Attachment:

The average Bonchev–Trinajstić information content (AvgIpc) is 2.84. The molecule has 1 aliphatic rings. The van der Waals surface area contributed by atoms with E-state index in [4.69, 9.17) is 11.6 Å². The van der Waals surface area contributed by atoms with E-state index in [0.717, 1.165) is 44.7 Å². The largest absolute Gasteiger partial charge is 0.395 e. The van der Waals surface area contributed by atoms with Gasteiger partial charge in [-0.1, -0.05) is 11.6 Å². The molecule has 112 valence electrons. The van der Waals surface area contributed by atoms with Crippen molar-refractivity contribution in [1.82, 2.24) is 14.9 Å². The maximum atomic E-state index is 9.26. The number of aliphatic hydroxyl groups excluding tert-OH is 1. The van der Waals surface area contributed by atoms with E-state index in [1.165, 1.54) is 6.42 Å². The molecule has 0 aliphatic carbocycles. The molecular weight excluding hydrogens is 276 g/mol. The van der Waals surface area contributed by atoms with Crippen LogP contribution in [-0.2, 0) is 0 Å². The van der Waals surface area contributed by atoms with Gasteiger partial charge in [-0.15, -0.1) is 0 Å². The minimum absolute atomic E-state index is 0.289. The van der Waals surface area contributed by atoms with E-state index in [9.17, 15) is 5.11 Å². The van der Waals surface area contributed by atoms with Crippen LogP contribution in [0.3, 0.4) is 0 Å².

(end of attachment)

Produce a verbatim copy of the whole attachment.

The average Bonchev–Trinajstić information content (AvgIpc) is 2.84. The molecule has 1 aliphatic rings. The van der Waals surface area contributed by atoms with E-state index in [4.69, 9.17) is 11.6 Å². The van der Waals surface area contributed by atoms with E-state index in [0.717, 1.165) is 44.7 Å². The largest absolute Gasteiger partial charge is 0.395 e. The van der Waals surface area contributed by atoms with Gasteiger partial charge in [-0.1, -0.05) is 11.6 Å². The molecule has 112 valence electrons. The van der Waals surface area contributed by atoms with Crippen molar-refractivity contribution in [1.82, 2.24) is 14.9 Å². The maximum atomic E-state index is 9.26. The number of aliphatic hydroxyl groups excluding tert-OH is 1. The van der Waals surface area contributed by atoms with E-state index in [1.165, 1.54) is 6.42 Å². The molecule has 0 aliphatic carbocycles. The molecular weight excluding hydrogens is 276 g/mol. The van der Waals surface area contributed by atoms with Crippen LogP contribution in [-0.2, 0) is 0 Å². The van der Waals surface area contributed by atoms with Gasteiger partial charge in [-0.15, -0.1) is 0 Å². The minimum absolute atomic E-state index is 0.289. The van der Waals surface area contributed by atoms with E-state index in [9.17, 15) is 5.11 Å². The van der Waals surface area contributed by atoms with Crippen LogP contribution in [0.3, 0.4) is 0 Å².